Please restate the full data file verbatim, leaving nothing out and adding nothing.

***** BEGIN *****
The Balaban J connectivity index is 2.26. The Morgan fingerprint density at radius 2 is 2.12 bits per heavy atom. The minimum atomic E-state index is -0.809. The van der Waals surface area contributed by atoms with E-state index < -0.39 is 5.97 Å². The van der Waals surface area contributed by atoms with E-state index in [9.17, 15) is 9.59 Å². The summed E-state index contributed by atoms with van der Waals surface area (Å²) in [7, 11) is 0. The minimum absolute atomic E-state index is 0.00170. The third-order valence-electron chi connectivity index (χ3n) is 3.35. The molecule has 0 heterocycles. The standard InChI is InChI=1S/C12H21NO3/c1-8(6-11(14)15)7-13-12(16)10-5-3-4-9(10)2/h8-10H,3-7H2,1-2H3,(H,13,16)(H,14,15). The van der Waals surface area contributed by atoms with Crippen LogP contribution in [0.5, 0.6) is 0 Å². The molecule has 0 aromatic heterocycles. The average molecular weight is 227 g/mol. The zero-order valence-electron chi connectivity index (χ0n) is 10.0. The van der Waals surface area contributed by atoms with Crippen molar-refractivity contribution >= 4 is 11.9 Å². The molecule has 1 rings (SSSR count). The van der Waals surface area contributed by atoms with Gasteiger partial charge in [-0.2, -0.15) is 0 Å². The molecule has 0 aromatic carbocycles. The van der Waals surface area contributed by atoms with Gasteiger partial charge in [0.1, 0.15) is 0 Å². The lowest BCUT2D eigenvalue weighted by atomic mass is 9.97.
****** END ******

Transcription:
The Balaban J connectivity index is 2.26. The Morgan fingerprint density at radius 2 is 2.12 bits per heavy atom. The minimum atomic E-state index is -0.809. The van der Waals surface area contributed by atoms with E-state index < -0.39 is 5.97 Å². The van der Waals surface area contributed by atoms with E-state index in [9.17, 15) is 9.59 Å². The summed E-state index contributed by atoms with van der Waals surface area (Å²) in [7, 11) is 0. The minimum absolute atomic E-state index is 0.00170. The third-order valence-electron chi connectivity index (χ3n) is 3.35. The molecule has 0 heterocycles. The standard InChI is InChI=1S/C12H21NO3/c1-8(6-11(14)15)7-13-12(16)10-5-3-4-9(10)2/h8-10H,3-7H2,1-2H3,(H,13,16)(H,14,15). The van der Waals surface area contributed by atoms with Crippen LogP contribution in [0.5, 0.6) is 0 Å². The molecule has 0 aromatic heterocycles. The average molecular weight is 227 g/mol. The zero-order valence-electron chi connectivity index (χ0n) is 10.0. The van der Waals surface area contributed by atoms with Crippen molar-refractivity contribution >= 4 is 11.9 Å². The molecule has 1 rings (SSSR count). The van der Waals surface area contributed by atoms with Gasteiger partial charge in [-0.2, -0.15) is 0 Å². The molecule has 0 aromatic carbocycles. The van der Waals surface area contributed by atoms with Gasteiger partial charge in [0.1, 0.15) is 0 Å². The lowest BCUT2D eigenvalue weighted by atomic mass is 9.97.